Addendum on Geopolitics and Biopolitics

4 February 2012


In my last post, Geopolitics and Biopolitics, I drew an explicit contrast between the well-established tradition of geopolitical thought, which may be considered a part of the mainstream of political science (unless one dismisses it as a pseudo-science, as some do), and the nascent, inchoate tradition of biopolitical thought, largely due to Foucault, but potentially representing an alternative to mainstream political science. While geopolitics and biopolitics are not ideologies per se, both incorporate ideological presuppositions. I identified the ideological presupposition of geopolitics as the contemporary nation-state system. The emergent tradition of biopolitics is not yet sufficiently defined for me to give such an easily accessible account of its ideological presuppositions, though I would (with a certain degree of hesitation) note that it is loosely collectivist, populist, and decentralized.

It could be said that I was unduly negative in my characterization of both geopolitics and biopolitics, since I attempted to show how both incorporate assumptions that draw from the organic theory of the state, and how both traditions would tolerate certain circumscriptions of liberties in the name of the organic state that is more than the sum of its parts. The most well-known and notorious expression of this idea is the reason of state (Staatsräson, raison d’état), which one usually thinks of in connection with orthodox political science in extremis, but such extraordinary claims for state power are by no means limited to extreme, exceptional, or unusual circumstances. It is the very pervasiveness of state power that inspires its critics to position themselves as advocating decentralized resistance that constitutes a counter-power to state power.

It is important to point out my characterization of the oppressive and restrictive aspects of both geopolitical and biopolitical presuppositions, since one of the most distinctive things about both traditions is that both geopolitics and biopolitics position themselves as being at the vanguard of an emancipatory struggle that promises self-determination both to peoples and to individuals. Geopolitics understands the emancipation of peoples and individuals to occur in a context of legally defined rights. Biopolitics understands the emancipation of peoples and individuals to consist in popular expressions of dissent and civil disobedience — i.e., in the defiance of the legally defined parameters of civil society.

Francis Fukuyama, whom I have referenced many times in recent posts, and who is as good a representative as any of contemporary orthodox political science, has expressed the emancipatory dimension of mainstream thought in his recent Foreign Policy essay, The Drive for Dignity, in which he wrote:

“Authoritarian regimes have many failings. Like those in the Arab world now under siege, they can be corrupt, manipulative, and economically stagnant. All of these are causes for popular complaint. But their greatest weakness is moral: They do not recognize the basic dignity of their citizens and therefore can and do treat ordinary people with at best indifference and at worst with contempt.”

The liberal democratic nation-state (for how can the institutions of liberal democracy be administered but for their embodiment in a nation-state?) is here explicitly contrasted to authoritarian regimes that violate the rights of their citizens with impunity. Despite the efforts that representatives of orthodox political science make to show that the liberal democratic consensus of the contemporary nation-state is an emancipatory force in the life of the people, there are nevertheless a great many people who feel profoundly alienated, disenfranchised, and indeed even thwarted by the institutions of the nation-state. Many people in non-authoritarian nation-states feel that they are treated with indifference or contempt, and that this violation of their dignity follows from the same bureaucratic state structures that are put in place to ensure that legally defined rights are respected.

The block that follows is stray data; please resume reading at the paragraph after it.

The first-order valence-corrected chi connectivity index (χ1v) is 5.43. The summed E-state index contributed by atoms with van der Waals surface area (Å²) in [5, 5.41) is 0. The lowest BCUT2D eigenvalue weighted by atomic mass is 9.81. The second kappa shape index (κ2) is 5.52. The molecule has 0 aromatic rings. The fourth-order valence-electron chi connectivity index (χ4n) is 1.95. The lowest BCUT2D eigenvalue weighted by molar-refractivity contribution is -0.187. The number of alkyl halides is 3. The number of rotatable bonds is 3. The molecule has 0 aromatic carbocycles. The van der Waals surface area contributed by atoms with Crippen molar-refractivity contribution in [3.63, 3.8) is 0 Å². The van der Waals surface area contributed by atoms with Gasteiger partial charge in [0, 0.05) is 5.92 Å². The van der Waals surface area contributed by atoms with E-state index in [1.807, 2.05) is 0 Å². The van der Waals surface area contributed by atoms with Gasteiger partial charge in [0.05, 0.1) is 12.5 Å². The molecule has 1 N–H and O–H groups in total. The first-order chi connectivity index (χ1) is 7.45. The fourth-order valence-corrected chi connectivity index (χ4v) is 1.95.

The emergent alternative tradition of biopolitics also offers emancipatory hope to non-privileged citizens of mass society, appealing to essentially the same sense of dignity by examining in meticulous detail the subtle way that regimes of governmentality exercise control over citizens, and in so doing implicitly suggesting an alternative ideal of a life not regimented according to the elaborate regimes of biopower. Technologies of life are here seen to be essentially authoritarian even when (if not especially when) emancipatory claims are made on their behalf. The same structures of legal rights that mainstream political science sees as protecting the individual are recast in a sinister light as confining the individual to a highly specified role. Thus defiance of a political regime through protest and civil disobedience becomes a demonstration of personal (and perhaps also communal) self-assertion and dignity.

I suggested in Geopolitics and Biopolitics that one of the defining ideological struggles of the future could be that between the representatives of geopolitics and the representatives of biopolitics. If this should develop into a definitive struggle, it will be a struggle to assert which tradition stands in the vanguard of popular emancipation. Each will make claims (usually implicit) that its tradition is uniquely concerned to secure the dignity of the individual as against the depredations of the other tradition. In the one case, these depredations will be those of the misguided state against its people; in the other case, these depredations will be those of an undisciplined mob against the state which guarantees rights for all. Both models of emancipation and dignity, then, can be assimilated to a conception of legal rights, but this formulation doesn’t really do justice to the difference between the two. In fact, to formulate the difference in terms of rights is the formulate an emergent tradition in the language of an established tradition, and therefore to misrepresent everything that is novel and innovative in the emerging paradigm.